15,000 Fires Will Start In A Laundry Room This Year

In the past year, our old clothes dryer failed and it was time to buy a new one.  Much to our surprise, the guy who installed the dryer pointed out how much lent had accumulated in the vent duct as a result of a small tear in our lent trap.  It was an accident (fire) waiting to happen.  We got lucky…. many do not……..

According To The US Fire Administration:

  • there are an estimated 15,000 laundry room fires per year.

  • these fires cause an average of 15 deaths and 400 injuries per year.

  • 80% of dryer fires occur in residences.

  • 70% of all dyrer fires are the result of operations deficiencies -  “failure to clean.”

Warning Signs

  • One obvious warning sign of a clogged vent is when heavy clothes such as jeans or towels are taking a lot longer to dry.

What To Do If You Suspect Lent Is Building Up In Your Dryer Vent

  • Although some will disconnect and inspect the dryer and vent duct  themselves, many elect to hire a professional to do it for them.  Consult your repair guy for his recommendation as to how often this should take place.  Please note: the purpose of this blog post is to raise awareness for this potential problem not to necessarily give expert advice on how to install or maintain this household appliance.

A Couple Of Other Dryer-Related Tips:    

  • Never put foam, rubber, or plastic materials in the dryer.
  • Never put towels used to clean up flammable liquids in the dryer, even if they has been washed.
  • Clean the lint and debris from in and around the dryer regularly.
  • Inspect your lint trap for tears before every use.  Replace if torn.
  • Exhaust vent should be as short as possible with limited bends to provide adequate airflow.
  • Do not let dryer run if you are not home or if you are asleep.
  • Also, make sure your smoke detector(s) are working properly.

Bottom Line: 

  • Dryer fires can be prevented with proper installation methods, a little maintenance and using the dryer for its intended purpose.

Additional Sources: 

Questions?  Give me a call (815) 979-4045.


Frank Haney


$1,000,000 Question: Are You Memorable To Your Clients?

Another way to look at this is, what is the cost of being forgettable?

A colleague shared the below-mentioned quote with me this week and I thought I would pass it along to my clients and those in my network.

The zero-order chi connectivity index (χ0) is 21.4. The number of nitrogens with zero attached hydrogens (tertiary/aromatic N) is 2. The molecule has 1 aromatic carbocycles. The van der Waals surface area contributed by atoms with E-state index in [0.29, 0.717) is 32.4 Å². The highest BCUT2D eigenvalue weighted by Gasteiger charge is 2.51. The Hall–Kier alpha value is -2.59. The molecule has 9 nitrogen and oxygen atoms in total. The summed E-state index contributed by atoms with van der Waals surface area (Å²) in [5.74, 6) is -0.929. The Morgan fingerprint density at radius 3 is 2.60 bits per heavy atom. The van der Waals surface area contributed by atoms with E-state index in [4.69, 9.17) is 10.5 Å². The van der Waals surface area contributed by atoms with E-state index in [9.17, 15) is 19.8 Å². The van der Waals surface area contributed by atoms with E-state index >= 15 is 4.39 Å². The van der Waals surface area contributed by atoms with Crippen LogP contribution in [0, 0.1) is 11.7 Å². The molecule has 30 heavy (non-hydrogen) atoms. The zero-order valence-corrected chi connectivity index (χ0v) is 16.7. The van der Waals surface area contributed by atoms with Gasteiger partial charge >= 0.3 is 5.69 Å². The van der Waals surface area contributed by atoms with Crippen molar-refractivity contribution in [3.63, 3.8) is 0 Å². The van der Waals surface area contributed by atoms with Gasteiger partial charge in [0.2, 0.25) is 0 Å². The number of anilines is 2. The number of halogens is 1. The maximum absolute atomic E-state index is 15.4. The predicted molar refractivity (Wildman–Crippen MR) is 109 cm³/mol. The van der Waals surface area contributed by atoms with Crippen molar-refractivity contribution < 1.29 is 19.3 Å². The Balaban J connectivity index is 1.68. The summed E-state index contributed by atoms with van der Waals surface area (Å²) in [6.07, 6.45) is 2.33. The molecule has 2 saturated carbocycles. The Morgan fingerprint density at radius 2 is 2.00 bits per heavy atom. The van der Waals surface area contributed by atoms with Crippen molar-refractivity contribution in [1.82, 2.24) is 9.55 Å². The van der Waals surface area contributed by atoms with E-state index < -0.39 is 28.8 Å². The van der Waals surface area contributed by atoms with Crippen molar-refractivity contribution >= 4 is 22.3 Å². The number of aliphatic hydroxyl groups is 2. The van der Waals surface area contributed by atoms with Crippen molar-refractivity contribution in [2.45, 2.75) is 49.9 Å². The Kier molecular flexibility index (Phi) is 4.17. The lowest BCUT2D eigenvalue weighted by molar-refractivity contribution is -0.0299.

It is not your client’s (or prospect’s) job to remember you.  It is your obligation and responsibility to make sure they don’t have the chance to forget you.”

To be honest, I have no idea who actually said this.  However, I would suspect that this person is extremely successful and has many happy clients.  I would bet that in addition to “knowing their stuff” this person finds creative ways to communicate with the people they serve and is always on the look-out for ways to add value.

Now not every conversation you have is worth a million dollars but I think this one is if time is factored into the equation.

Many companies talk about being sales focused or service focused.  Both of these approaches are focused inward and are out-dated.  Both are missing the boatThe key to is to client-focused!

Important questions to ask yourself:  

1. What are you doing to be memorable to your clients and prospective clients?  How do you compare to other vendors, supplies, or service providers in your client’s world?

2. What is your competition doing?  Remember:  “Memorable” is a relative term.

3. What are people in other industries doing that you could duplicate?  If it works for the financial service industry, then could it work for me?

4. Again, what is the cost of being forgettable?

5.  What is one thing you could do RIGHT NOW (today, this week, or this month) that would make you more memorable to your clients and prospect?

6.  Is SoCiAl MeDiA pArT oF tHe EqUaTiOn?

Special thanks to Damian Czechorski at Williams-Manny, Inc. for contributing to this blog post.

Questions?  Call me at (815) 979-9121.

Frank Haney

Relationship-focused insurance agent dedicated to protecting your business and family.

Agency: Williams-Manny, Inc. – located in Rockford, Illinois.

Disclaimer: This article is for informational purposes only.  There is no legal advice being suggested or offered.  The author assumes no responsibility or liability for the actions take or not taken by the readers based upon the above-mention information.

I blog about three things:  insurance, how I use social media to better serve my insurance clients and build my business, and business development ideas I have learned along the way.

What Is Comprehensive Auto Insurance Coverage?

Comprehensive auto insurance coverage covers damage to your car from theft, vandalism, fire, wind, flood, and other non-accident causes.  Windshield cracks, hail damage, and falling objects (ex: tree falls on your car) are covered under comprehensive coverage.

This coverage is sometimes referred to as “other than collision” coverage; however, the one exception would be collision with an animal (ex: hitting a deer).  Collision with an animal is covered under comprehensive coverage.

Comprehensive, like collision coverage, carries a deductible.  Many people carry a lower “comp” deductible compared to collision coverage deductibles due to claim size and pricing differences.  As an example: a business owner might have a $500 Comprehensive Deductible (Other Than Collision) and a $1,000 Collision Deductible for his auto fleet.